Yet another municipal election is nigh. In my new piece for The Local, I analyze six top mayoral candidates’ housing platforms, which range from ¯\_(ツ)_/¯ to an ambitious return to the days of government-built mixed-income social housing on a large scale.
Just the numbers (this table is in the article, too):
AMR = Average Market Rent. In 2023, AMR in Toronto is $1,538 for a one-bedroom and $1,811 for a two-bedroom unit.
City Building Fund (existing)
City Building Fund increase
Property tax increase, reserve funds
Cancelling Gardiner East, freezing police bucget
At least 16,000 (as in original Housing Now plan)
HousingTO targets, provincial mandate of 285,000
At least some units in developments on city-owned land
33% of housing on under-utilized city-owned land, 20% in office conversions
40,000 affordable rentals and 4,000 affordable ownership by 2030
At least 7,500 at 80% AMR, 2,500 at 30% AMR
5,660 at AMR, 3,468 at 80% AMR, 2,108 at 40% AMR, 6,135 affordable ownership
45% affordable rental (30% at AMR, 10% at 80% AMR, 5% rent geared to income, or at 30-40% AMR); subject to consultations
It’s that time of year again: the CBC has changed the streaming URLs for Radio 1 and CBC Music, so I’ve updated the gist. Ici Première, Ici Musique, and the MP3 version are unaffected. For more information about why and how to use these, see the original post.
The municipal election is nigh. I’ve been working behind the scenes, contributing research for The Local’s Candidate Tracker. Check it out—you can read up on Council candidates’ backgrounds, see where they stand on issues like shelter, affordable housing, and police funding, and compare them to incumbent councillors’ voting records.
Yesterday afternoon, after the rain stopped, I made a quick trip to the Oculus—the long-abandoned space-age modernist pavilion near the foot of the Humber Trail. And within a minute’s walk along the trail in either direction, I found more spider diversity than I ever find in my usual sites! Continue reading Field journal: Spiders of the Oculus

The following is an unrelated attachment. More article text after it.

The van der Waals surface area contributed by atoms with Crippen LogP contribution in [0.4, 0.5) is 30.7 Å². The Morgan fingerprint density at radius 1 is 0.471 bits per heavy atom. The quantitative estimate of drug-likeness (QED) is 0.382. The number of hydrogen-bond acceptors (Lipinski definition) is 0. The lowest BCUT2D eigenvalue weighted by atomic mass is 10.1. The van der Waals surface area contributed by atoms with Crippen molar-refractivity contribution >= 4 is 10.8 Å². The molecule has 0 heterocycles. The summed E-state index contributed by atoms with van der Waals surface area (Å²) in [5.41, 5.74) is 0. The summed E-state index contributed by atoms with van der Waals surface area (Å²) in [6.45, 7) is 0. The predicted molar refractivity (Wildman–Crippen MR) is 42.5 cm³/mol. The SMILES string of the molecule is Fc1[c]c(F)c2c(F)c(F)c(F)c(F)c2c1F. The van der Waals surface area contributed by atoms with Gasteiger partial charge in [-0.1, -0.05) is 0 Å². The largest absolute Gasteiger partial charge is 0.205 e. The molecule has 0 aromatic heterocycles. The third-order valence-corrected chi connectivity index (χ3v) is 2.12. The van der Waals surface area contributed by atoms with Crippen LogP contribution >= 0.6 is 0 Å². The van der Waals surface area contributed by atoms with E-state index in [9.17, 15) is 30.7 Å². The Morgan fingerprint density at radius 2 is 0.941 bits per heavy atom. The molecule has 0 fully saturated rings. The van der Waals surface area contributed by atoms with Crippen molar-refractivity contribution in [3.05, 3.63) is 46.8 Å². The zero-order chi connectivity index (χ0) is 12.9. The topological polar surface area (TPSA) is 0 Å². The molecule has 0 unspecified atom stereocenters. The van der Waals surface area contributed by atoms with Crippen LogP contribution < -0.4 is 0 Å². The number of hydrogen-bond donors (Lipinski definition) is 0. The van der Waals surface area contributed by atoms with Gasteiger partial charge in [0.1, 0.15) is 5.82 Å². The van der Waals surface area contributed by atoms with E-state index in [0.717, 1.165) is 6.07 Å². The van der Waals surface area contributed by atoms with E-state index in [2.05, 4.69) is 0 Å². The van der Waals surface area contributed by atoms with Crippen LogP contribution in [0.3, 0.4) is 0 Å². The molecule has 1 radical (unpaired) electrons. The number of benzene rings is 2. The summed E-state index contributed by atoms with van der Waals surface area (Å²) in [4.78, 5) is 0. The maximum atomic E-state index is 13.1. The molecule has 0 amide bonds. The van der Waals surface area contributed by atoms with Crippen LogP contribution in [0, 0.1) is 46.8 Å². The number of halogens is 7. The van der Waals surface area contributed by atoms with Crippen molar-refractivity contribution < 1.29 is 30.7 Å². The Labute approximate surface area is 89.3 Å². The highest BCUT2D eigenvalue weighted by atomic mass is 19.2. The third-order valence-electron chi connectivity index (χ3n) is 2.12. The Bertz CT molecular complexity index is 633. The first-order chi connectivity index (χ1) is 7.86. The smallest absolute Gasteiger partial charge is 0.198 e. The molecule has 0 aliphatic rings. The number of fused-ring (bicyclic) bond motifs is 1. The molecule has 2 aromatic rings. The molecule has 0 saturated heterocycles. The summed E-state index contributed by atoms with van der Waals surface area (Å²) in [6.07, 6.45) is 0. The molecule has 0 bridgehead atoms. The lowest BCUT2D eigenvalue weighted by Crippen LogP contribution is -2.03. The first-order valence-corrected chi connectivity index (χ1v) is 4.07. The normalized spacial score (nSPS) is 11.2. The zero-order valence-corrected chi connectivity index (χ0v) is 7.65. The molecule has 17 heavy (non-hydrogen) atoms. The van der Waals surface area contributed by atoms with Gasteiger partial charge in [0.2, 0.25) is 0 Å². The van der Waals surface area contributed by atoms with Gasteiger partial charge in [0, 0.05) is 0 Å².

To the casual observer, many mites are just mysterious little red dots. Gardeners and farmers will be familiar with the spider mite family, Tetranychidae. These mites are plant-eaters, and many are major agricultural pests worldwide.
But there are so many other kinds of mites—more than you know. More than I know! More than even acarologists (mite scientists) know. They have described about 50,000 species, but they think there are probably at least a million in total.1 If you take a closer look at the little red dots running around, you can find many different kinds, occupying many different ecological niches, all unique and delightful to watch. Continue reading Know Your Little Red Mites: A Guide
Note: This post is very old. I don’t recommend many of these servers any more, and many new ones have sprung up, too many to keep track of. Instead, read my new post on how to choose a Mastodon/Fediverse server.
This winter I have tried to get into the habit of getting a coffee and a pastry at the White Squirrel and going for walks around Trinity-Bellwoods, just to get out of the house. There haven’t been bugs, but there are sometimes Fancy Birds: finches (house or purple, I’m not sure), woodpeckers, and once a Cooper’s hawk. Today it was quite nice and to my surprise there were flies and midges in the air, red velvet mites crawling in the soil, and the first spiders out and about! Continue reading Field journal: First spiders of spring in Trinity-Bellwoods
This issue is not just a nice round number, it also marks City Hall Watcher’s three-year anniversary, so it’s free for everyone! For this one, I talked to folks about how winter and the pandemic are pushing Toronto’s shelter system to its limits (and, yes, crunched some numbers). I also have a preview of the upcoming City Council agenda, including SafeTO, golf, moths, an Integrity Commissioner investigation, and the first 16 inclusionary zoning…zones.